The UKALL 2003 trial (NCT00222612) was designed to evaluate the effects of de-escalation of therapy in patients with ALL and a low-risk MRD profile, and treatment intensification in patients with ALL and a high-risk MRD profile. Participants in the low-risk MRD group were randomised to 1 (n=261) or 2 (n=260) delayed intensifications (DIs) of therapy. High-risk patients were randomised to standard therapy (n=266) or augmented therapy (n=267).
Dr Sujith Samarasinghe (Great Ormond Street Hospital, UK) presented the 10-year follow-up results. In the low-risk group, participants in the 1 DI arm displayed a higher relapse rate than those in the 2 DIs arm (8.3% vs 3.6%; P=0.04). However, overall survival rates were not significantly different between the 2 arms (97.1% vs 97.6%; P=0.5). According to Dr Samarasinghe, the increased rate of treatment-related deaths in the 2 DIs arm resulted in comparable overall survival rates for both low-risk groups. The relapse rate in the high-risk standard therapy arm was 14.2%, versus 9.2% in the high-risk augmented therapy arm (P=0.07).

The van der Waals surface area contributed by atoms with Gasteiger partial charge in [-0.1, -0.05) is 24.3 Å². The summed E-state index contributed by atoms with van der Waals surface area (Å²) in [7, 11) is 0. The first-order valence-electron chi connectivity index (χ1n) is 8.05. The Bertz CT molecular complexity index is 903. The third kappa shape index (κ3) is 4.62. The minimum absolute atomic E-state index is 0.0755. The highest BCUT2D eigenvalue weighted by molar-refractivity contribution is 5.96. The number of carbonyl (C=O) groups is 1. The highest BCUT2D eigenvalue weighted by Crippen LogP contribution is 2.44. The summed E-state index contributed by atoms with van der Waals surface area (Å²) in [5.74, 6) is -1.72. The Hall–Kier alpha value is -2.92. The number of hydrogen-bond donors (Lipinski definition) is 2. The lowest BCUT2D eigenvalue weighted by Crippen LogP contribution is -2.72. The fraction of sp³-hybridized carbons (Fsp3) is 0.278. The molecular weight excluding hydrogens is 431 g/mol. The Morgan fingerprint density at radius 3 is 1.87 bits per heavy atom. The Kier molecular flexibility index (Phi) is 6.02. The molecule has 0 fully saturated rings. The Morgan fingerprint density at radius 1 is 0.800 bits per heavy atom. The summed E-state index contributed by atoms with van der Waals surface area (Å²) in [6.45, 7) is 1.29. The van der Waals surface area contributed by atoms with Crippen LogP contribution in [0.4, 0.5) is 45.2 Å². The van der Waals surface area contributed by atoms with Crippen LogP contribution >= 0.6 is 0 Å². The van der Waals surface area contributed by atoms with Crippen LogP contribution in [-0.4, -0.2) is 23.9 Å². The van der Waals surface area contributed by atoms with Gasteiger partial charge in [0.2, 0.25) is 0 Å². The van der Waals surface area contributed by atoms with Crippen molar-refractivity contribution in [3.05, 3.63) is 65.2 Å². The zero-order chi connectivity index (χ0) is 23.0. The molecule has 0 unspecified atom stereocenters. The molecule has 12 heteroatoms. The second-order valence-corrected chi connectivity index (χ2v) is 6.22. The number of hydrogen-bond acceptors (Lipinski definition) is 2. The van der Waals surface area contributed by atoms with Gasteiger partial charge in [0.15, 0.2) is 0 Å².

The overall survival rates were not significantly different after 10 years (87.9% vs 90.7%; P=0.3). Among patients with B-precursor ALL, augmented therapy did result in a significant reduced risk of relapse (HR 0.54; P=0.03). Similarly, patients with high-risk cytogenetics displayed that relapse risk was significantly lower if they were treated with augmented therapy (22.1%) compared with those receiving standard therapy (52.4%; P=0.016). Dr Samarasinghe concluded that the long-term follow-up data of UKALL 2003 showed that modest therapy de-escalation is safe in patients with low-risk MRD profiles and that augmented therapy continued to display a favourable trend in patients with high-risk MRD profiles.
1. Samarasinghe S, et al. Ten Year Outcomes of UKALL 2003: A Randomised Clinical Trial of Adjusting Treatment Intensity Based on Minimal Residual Disease. O614, ASH 2021 Scientific Sessions, 11–14 December.